Focusing on the action, not the result

Thursday, 11:09 AM. I’ve basically had nothing to eat since dinner on Tuesday, and slept four hours a night for the past week. I was talking to someone after the crit of the show yesterday, and was telling him that while painting the studio the night before I realized I had never painted the walls for my own show. The thought startled me, I’ve been so busy and immersed in trying to get all prints made, papers written, walls painted and mid board books sent to print (all while trying to keep my personal life from falling apart), that I didn’t realize that the materialization of everything I’ve been working on for the last year was happening right in front of my eyes, and I was an integral part of making it happen, we all were.

One of the most important things I’ve learned throughout this year is the power that we have to make things happen. Not only do we posses that power, if we don’t create our opportunities and fight for our work and get it out there, no one else is going to do it for us. I used to sit and think, dissecting every element, waiting for the right moment to come, but was usually just left with the waiting, disappointed that the planets did not align in my favor. Being immersed in this environment has allowed me to look at the whole art making process in a different light, and given me the freedom to just do. It’s being proactive and constant that’s going to help you produce work, and being proactive and constant is what’s going to get that work out to the world. The planets may align in your favor one day, but if they don’t catch you working they’re just going to continue along their way, inconsequential to you and your practice.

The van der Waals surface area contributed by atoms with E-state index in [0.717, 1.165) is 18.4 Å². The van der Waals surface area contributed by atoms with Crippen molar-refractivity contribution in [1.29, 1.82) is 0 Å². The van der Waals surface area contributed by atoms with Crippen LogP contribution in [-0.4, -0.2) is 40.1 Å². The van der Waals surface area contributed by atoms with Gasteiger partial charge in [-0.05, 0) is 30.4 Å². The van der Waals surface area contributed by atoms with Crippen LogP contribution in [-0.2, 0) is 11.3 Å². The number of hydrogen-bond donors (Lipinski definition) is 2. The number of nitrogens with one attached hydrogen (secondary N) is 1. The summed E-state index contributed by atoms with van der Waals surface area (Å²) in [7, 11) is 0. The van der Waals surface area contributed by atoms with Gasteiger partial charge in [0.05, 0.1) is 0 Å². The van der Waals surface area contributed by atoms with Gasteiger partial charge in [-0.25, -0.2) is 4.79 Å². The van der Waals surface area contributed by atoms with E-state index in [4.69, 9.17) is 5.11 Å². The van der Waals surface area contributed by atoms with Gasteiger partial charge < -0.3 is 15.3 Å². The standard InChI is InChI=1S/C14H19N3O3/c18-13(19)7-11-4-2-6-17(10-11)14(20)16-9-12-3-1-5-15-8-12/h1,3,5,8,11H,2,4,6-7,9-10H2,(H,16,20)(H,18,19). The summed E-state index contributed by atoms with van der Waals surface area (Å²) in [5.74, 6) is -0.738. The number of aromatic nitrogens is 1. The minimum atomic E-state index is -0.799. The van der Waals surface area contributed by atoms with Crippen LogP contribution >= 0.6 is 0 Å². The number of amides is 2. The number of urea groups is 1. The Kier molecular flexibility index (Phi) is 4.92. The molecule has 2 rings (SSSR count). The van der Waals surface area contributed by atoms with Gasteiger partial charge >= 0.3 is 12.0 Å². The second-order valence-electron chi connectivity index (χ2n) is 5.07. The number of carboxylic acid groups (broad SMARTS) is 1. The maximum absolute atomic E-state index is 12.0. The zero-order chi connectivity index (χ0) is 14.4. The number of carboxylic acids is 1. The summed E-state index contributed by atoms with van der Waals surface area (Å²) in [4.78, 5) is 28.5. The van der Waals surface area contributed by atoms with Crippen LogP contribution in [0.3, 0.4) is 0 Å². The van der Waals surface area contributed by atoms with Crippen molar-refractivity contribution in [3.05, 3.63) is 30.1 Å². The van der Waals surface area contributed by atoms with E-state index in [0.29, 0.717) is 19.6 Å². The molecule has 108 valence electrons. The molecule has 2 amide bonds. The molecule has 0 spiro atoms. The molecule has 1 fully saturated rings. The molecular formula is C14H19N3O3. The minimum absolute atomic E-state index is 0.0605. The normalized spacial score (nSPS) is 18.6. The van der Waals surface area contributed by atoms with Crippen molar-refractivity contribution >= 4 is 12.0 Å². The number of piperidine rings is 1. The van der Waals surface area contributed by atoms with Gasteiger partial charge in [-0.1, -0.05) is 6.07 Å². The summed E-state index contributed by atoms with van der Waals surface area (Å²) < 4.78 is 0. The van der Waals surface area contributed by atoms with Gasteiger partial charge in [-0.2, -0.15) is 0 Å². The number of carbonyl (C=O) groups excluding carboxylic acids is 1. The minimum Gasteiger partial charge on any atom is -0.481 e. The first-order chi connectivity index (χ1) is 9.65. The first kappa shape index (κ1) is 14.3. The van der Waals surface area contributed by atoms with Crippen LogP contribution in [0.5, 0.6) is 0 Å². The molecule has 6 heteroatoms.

As we put on the final touches, and start stressing out because “what if nobody comes?” I realize the importance that having had to get together with 11 other people, fighting about the order in which we should show and what the program booklet should look like and where on the wall our prints should be has had on my development as an artist. Focus should be on the action, not the result. The most basic thing I can control is to be active and producing work and doing my best to show it. If what’s within my reach is done well, I can be at peace with what’s outside of my control; and that’s the best place I can be in.

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